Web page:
in the form of a text line followed by the job body:

RESERVED <id> <bytes>\r\n
<data>\r\n

 - <id> is the job id -- an integer unique to this job in this instance of
   beanstalkd.

 - <bytes> is an integer indicating the size of the job body, not including
   the trailing "\r\n".

 - <data> is the job body -- a sequence of bytes of length <bytes> from the
   previous line. This is a verbatim copy of the bytes that were originally
   sent to the server in the put command for this job.

The delete command removes a job from the server entirely. It is normally used
by the client when the job has successfully run to completion. A client can
delete jobs that it has reserved, ready jobs, and jobs that are buried. The
delete command looks like this:

delete <id>\r\n

 - <id> is the job id to delete.

The client then waits for one line of response, which may be:

 - "DELETED\r\n" to indicate success.

 - "NOT_FOUND\r\n" if the job does not exist or is not either reserved by the
   client, ready, or buried. This could happen if the job timed out before the
   client sent the delete command.

The release command puts a reserved job back into the ready queue (and marks
its state as "ready") to be run by any client. It is normally used when the job
fails because of a transitory error. It looks like this:

release <id> <pri> <delay>\r\n

 - <id> is the job id to release.

 - <pri> is a new priority to assign to the job.

 - <delay> is an integer number of seconds to wait before putting the job in
   the ready queue. The job will be in the "delayed" state during this time.

The client expects one line of response, which may be:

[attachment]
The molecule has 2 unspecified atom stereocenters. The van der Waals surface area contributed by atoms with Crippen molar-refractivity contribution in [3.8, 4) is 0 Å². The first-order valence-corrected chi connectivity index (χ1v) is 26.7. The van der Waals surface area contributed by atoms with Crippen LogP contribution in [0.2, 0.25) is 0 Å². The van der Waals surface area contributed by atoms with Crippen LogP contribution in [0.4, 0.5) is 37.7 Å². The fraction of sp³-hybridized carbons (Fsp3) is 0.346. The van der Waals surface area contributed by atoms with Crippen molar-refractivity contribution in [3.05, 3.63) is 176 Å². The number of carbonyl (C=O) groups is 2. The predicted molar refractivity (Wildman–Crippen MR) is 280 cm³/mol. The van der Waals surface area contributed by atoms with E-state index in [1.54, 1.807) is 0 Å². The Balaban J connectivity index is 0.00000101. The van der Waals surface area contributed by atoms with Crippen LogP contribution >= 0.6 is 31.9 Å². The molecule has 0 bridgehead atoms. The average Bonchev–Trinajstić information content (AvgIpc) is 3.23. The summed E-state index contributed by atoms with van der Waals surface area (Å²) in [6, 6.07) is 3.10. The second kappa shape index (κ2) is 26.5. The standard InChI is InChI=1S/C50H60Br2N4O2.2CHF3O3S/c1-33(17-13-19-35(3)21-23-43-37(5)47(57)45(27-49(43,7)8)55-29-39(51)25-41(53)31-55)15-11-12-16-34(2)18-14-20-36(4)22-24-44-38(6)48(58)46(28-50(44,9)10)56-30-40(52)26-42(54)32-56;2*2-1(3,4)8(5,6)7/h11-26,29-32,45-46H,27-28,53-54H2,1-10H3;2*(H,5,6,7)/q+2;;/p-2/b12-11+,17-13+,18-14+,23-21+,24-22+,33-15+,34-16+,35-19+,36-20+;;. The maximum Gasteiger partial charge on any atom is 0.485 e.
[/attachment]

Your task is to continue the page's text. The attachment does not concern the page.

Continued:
- "RELEASED\r\n" to indicate success.

 - "BURIED\r\n" if the server ran out of memory trying to grow the priority
   queue data structure.

 - "NOT_FOUND\r\n" if the job does not exist or is not reserved by the client.

The bury command puts a job into the "buried" state. Buried jobs are put into a
FIFO linked list and will not be touched by the server again until a client
kicks them with the "kick" command.

The bury command looks like this:

bury <id> <pri>\r\n

 - <id> is the job id to release.

 - <pri> is a new priority to assign to the job.

There are two possible responses:

 - "BURIED\r\n" to indicate success.

 - "NOT_FOUND\r\n" if the job does not exist or is not reserved by the client.

The "touch" command allows a worker to request more time to work on a job.
This is useful for jobs that potentially take a long time, but you still want
the benefits of a TTR pulling a job away from an unresponsive worker. A worker
may periodically tell the server that it's still alive and processing a job
(e.g. it may do this on DEADLINE_SOON).

The touch command looks like this:

touch <id>\r\n

 - <id> is the ID of a job reserved by the current connection.

There are two possible responses:

 - "TOUCHED\r\n" to indicate success.

 - "NOT_FOUND\r\n" if the job does not exist or is not reserved by the client.

The "watch" command adds the named tube to the watch list for the current
connection. A reserve command will take a job from any of the tubes in the